A porch is a covered entrance to a temple, church, or other building. Greek and Roman buildings had a pronaos (porch) in the form of a portico (with columns and a pediment). The narthex of some early Christian churches was a portico. A porch consisting of a bay and, generally, a large entrance opening appeared for the first time in Egyptian monastic churches in the Fatimid period (Horner, 1902, fol. 390; Evelyn-White, 1926-1933).
The Greek word for this style of porch, doxarion (meaning “glory and honor”) and the Arabic word for it, duksar, suggests that it was a sort of triumphal arch. It corresponded functionally to a narthex and indeed was described by Matta al-Miskin in his book on monasteries as mamarr al-madkhal (“vestibule”). In its single bay it may be compared to a propylaeum, an important temple or other entrance, especially between two pylons (truncated pyramidal towers) (Vitruvius 6.7.5), or a prothyron (a two-columned porch, see below).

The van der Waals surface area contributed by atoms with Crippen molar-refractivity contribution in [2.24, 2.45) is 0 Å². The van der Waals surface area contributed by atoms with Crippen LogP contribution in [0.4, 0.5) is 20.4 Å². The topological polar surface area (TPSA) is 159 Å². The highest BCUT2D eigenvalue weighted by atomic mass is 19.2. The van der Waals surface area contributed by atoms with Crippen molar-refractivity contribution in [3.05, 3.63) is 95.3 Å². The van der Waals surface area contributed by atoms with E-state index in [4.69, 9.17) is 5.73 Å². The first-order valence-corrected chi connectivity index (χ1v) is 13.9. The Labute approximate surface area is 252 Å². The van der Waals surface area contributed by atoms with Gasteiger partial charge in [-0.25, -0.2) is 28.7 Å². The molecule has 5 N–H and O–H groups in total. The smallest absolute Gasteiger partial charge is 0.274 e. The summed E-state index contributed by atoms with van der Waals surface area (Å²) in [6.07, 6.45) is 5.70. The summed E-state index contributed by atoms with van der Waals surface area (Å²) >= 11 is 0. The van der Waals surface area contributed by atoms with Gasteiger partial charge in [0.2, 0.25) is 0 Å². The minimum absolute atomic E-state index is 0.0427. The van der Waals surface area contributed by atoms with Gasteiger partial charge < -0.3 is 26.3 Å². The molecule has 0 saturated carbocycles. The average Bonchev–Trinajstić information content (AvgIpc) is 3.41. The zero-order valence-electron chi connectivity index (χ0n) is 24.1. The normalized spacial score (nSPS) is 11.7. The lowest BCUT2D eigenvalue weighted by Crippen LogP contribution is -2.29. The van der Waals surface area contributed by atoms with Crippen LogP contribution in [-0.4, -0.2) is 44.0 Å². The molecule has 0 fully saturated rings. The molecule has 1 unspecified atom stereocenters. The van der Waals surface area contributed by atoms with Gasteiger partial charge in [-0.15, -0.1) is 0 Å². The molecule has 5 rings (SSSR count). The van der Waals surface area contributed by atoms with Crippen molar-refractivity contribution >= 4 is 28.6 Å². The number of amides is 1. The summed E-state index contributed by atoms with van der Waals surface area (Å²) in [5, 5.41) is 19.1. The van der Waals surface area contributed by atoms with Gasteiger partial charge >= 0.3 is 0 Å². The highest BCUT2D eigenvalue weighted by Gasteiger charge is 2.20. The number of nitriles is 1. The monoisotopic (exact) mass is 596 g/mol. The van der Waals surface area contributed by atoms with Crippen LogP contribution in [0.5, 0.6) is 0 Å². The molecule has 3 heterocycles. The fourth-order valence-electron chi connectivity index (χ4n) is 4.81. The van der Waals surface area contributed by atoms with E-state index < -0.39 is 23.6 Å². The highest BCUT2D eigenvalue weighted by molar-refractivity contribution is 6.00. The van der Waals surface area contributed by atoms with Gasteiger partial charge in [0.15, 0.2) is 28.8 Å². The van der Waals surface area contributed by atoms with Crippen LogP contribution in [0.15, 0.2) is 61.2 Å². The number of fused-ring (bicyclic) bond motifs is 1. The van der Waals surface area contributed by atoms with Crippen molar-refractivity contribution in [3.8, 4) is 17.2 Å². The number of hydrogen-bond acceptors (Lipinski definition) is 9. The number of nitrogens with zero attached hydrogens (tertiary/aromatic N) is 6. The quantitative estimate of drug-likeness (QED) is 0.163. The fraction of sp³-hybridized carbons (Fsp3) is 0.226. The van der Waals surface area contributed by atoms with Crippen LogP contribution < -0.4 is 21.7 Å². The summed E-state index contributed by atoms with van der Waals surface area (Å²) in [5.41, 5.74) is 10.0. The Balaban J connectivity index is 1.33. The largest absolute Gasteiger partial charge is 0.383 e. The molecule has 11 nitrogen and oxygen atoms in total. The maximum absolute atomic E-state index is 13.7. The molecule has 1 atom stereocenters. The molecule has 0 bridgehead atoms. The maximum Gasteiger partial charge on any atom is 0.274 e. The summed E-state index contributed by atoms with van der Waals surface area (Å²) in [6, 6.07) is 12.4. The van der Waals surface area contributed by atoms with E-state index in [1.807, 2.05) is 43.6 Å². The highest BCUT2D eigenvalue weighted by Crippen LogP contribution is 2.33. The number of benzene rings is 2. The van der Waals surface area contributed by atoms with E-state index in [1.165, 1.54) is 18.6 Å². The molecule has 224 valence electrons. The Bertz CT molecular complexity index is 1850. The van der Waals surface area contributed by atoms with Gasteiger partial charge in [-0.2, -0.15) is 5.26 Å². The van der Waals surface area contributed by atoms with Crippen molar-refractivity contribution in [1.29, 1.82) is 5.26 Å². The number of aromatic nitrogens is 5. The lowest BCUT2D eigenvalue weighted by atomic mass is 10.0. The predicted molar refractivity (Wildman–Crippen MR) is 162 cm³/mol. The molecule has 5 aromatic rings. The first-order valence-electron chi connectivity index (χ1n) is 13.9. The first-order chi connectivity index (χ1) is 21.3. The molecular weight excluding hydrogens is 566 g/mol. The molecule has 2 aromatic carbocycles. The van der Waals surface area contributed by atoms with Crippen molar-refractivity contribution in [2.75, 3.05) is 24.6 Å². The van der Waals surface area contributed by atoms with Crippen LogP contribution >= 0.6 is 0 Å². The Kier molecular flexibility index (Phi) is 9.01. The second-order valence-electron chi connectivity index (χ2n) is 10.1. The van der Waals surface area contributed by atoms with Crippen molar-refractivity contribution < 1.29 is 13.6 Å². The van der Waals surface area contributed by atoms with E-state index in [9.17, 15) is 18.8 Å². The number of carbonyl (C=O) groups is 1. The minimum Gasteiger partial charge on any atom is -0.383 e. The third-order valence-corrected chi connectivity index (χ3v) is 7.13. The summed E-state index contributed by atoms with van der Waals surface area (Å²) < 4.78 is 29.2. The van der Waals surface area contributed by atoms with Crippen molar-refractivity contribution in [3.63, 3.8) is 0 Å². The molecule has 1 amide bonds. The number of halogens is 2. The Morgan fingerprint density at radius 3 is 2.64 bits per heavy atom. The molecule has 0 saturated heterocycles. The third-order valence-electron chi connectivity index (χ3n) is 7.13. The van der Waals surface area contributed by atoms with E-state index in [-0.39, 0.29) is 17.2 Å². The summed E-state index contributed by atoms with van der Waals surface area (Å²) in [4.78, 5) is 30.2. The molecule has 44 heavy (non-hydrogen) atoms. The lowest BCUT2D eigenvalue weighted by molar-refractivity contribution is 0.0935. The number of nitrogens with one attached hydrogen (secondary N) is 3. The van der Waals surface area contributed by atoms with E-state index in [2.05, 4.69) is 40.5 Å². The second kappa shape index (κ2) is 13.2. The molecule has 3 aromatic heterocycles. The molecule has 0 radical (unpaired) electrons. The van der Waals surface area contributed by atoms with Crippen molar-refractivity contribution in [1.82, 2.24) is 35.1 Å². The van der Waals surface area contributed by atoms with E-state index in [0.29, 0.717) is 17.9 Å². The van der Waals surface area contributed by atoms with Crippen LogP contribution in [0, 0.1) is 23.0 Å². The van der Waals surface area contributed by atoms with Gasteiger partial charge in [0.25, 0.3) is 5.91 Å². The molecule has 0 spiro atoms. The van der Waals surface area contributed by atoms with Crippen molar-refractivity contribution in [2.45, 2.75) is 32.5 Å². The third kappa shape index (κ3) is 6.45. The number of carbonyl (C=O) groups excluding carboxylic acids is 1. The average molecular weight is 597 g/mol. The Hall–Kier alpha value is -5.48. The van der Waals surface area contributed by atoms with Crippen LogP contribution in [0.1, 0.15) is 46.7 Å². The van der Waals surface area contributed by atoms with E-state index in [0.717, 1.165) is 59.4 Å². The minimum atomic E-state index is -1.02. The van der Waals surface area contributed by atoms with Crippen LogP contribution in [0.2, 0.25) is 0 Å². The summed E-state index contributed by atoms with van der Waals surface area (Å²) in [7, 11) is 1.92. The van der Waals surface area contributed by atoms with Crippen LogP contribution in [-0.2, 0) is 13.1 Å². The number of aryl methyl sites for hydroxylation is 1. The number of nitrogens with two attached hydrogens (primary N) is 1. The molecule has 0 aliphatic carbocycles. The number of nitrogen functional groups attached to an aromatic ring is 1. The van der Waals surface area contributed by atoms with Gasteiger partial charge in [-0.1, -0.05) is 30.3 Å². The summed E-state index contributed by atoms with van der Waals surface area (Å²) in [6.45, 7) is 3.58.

The duksar is where modern churchgoers remove their shoes. The oldest examples of the duksar are in front of the two original east entrances of the church of Dayr Anba Hadra. Similar examples in front of the churches of Dayr al-Suryan and Dayr Anba Bishoi date from the Mamluk period. The porch in the al-‘Adhra church of Dayr al-Suryan originally had the shape of a tetrapylon (a porch with four pylons); the lateral arched openings were later blocked off.
- Burmester, O. H. E. The Egyptian or Coptic Church, p. 21. Cairo, 1967.
- Evelyn-White, H. G. The Monasteries of the Wadi ‘n Natrun, Vol. 3,
- The Architecture and Archaeology. New York, 1926-1933.
- Horner, G. The Service for the Consecration of a Church and Altar. London, 1902.
- Matta al-Miskin. Al-Rahbanah al-Qibtiyah, Cairo, 1972.